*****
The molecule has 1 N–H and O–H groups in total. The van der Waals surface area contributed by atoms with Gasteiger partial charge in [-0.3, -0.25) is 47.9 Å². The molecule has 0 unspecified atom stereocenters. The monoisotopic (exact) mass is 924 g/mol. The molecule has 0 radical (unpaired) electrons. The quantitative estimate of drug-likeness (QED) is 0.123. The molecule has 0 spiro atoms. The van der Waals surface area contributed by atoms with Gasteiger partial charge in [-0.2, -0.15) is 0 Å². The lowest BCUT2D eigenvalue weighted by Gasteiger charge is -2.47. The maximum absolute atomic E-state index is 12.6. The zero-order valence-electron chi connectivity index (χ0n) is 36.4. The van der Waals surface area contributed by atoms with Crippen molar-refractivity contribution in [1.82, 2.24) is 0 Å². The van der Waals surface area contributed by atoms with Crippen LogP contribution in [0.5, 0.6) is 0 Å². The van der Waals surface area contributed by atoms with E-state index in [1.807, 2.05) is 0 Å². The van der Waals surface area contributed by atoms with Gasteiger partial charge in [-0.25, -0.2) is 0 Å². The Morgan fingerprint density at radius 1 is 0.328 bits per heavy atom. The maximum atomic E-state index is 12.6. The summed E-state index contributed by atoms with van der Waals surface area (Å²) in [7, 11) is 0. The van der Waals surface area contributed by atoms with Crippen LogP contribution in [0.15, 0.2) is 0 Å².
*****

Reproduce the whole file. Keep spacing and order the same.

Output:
The molecule has 1 N–H and O–H groups in total. The van der Waals surface area contributed by atoms with Gasteiger partial charge in [-0.3, -0.25) is 47.9 Å². The molecule has 0 unspecified atom stereocenters. The monoisotopic (exact) mass is 924 g/mol. The molecule has 0 radical (unpaired) electrons. The quantitative estimate of drug-likeness (QED) is 0.123. The molecule has 0 spiro atoms. The van der Waals surface area contributed by atoms with Gasteiger partial charge in [-0.2, -0.15) is 0 Å². The lowest BCUT2D eigenvalue weighted by Gasteiger charge is -2.47. The maximum absolute atomic E-state index is 12.6. The zero-order valence-electron chi connectivity index (χ0n) is 36.4. The van der Waals surface area contributed by atoms with Crippen molar-refractivity contribution in [1.82, 2.24) is 0 Å². The van der Waals surface area contributed by atoms with Crippen LogP contribution in [0.5, 0.6) is 0 Å². The van der Waals surface area contributed by atoms with E-state index in [1.807, 2.05) is 0 Å². The van der Waals surface area contributed by atoms with Gasteiger partial charge in [-0.25, -0.2) is 0 Å². The Morgan fingerprint density at radius 1 is 0.328 bits per heavy atom. The maximum atomic E-state index is 12.6. The summed E-state index contributed by atoms with van der Waals surface area (Å²) in [7, 11) is 0. The van der Waals surface area contributed by atoms with Crippen LogP contribution in [0.15, 0.2) is 0 Å².